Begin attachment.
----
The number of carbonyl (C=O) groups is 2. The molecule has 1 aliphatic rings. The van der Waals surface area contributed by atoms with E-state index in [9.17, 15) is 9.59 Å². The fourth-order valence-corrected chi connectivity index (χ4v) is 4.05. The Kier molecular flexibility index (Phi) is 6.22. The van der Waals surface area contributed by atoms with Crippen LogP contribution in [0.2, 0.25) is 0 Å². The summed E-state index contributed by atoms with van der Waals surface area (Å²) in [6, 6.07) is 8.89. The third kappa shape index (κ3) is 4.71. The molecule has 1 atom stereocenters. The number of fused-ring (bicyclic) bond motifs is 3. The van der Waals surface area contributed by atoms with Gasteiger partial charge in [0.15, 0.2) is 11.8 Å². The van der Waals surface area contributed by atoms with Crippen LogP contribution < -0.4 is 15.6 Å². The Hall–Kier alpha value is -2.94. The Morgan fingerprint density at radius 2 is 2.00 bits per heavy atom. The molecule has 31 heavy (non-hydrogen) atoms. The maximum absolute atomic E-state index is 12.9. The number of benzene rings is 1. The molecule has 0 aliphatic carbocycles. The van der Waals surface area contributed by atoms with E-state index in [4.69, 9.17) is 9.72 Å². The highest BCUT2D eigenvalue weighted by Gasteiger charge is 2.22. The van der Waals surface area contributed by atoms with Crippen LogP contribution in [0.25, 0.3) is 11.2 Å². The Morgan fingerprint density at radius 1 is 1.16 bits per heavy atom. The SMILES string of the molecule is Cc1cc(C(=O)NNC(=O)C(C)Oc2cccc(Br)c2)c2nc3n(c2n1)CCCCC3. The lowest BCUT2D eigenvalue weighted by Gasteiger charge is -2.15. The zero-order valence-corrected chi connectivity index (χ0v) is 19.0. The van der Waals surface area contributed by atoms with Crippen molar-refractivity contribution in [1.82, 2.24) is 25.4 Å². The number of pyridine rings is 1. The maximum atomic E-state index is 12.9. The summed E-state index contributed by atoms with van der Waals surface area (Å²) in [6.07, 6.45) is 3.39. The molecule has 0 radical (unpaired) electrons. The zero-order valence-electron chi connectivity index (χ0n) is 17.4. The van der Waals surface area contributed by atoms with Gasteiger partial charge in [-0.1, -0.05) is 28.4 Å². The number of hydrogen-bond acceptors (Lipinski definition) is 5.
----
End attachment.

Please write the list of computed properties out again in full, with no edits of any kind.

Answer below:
The number of carbonyl (C=O) groups is 2. The molecule has 1 aliphatic rings. The van der Waals surface area contributed by atoms with E-state index in [9.17, 15) is 9.59 Å². The fourth-order valence-corrected chi connectivity index (χ4v) is 4.05. The Kier molecular flexibility index (Phi) is 6.22. The van der Waals surface area contributed by atoms with Crippen LogP contribution in [0.2, 0.25) is 0 Å². The summed E-state index contributed by atoms with van der Waals surface area (Å²) in [6, 6.07) is 8.89. The third kappa shape index (κ3) is 4.71. The molecule has 1 atom stereocenters. The number of fused-ring (bicyclic) bond motifs is 3. The van der Waals surface area contributed by atoms with Gasteiger partial charge in [0.15, 0.2) is 11.8 Å². The van der Waals surface area contributed by atoms with Crippen LogP contribution < -0.4 is 15.6 Å². The Hall–Kier alpha value is -2.94. The Morgan fingerprint density at radius 2 is 2.00 bits per heavy atom. The molecule has 31 heavy (non-hydrogen) atoms. The maximum absolute atomic E-state index is 12.9. The number of benzene rings is 1. The molecule has 0 aliphatic carbocycles. The van der Waals surface area contributed by atoms with E-state index in [4.69, 9.17) is 9.72 Å². The highest BCUT2D eigenvalue weighted by Gasteiger charge is 2.22. The van der Waals surface area contributed by atoms with Crippen LogP contribution in [0.25, 0.3) is 11.2 Å². The Morgan fingerprint density at radius 1 is 1.16 bits per heavy atom. The SMILES string of the molecule is Cc1cc(C(=O)NNC(=O)C(C)Oc2cccc(Br)c2)c2nc3n(c2n1)CCCCC3. The lowest BCUT2D eigenvalue weighted by Gasteiger charge is -2.15. The zero-order valence-corrected chi connectivity index (χ0v) is 19.0. The van der Waals surface area contributed by atoms with Crippen molar-refractivity contribution in [1.82, 2.24) is 25.4 Å². The number of pyridine rings is 1. The maximum atomic E-state index is 12.9. The summed E-state index contributed by atoms with van der Waals surface area (Å²) in [6.07, 6.45) is 3.39. The molecule has 0 radical (unpaired) electrons. The zero-order valence-electron chi connectivity index (χ0n) is 17.4. The van der Waals surface area contributed by atoms with Gasteiger partial charge in [-0.1, -0.05) is 28.4 Å². The number of hydrogen-bond acceptors (Lipinski definition) is 5.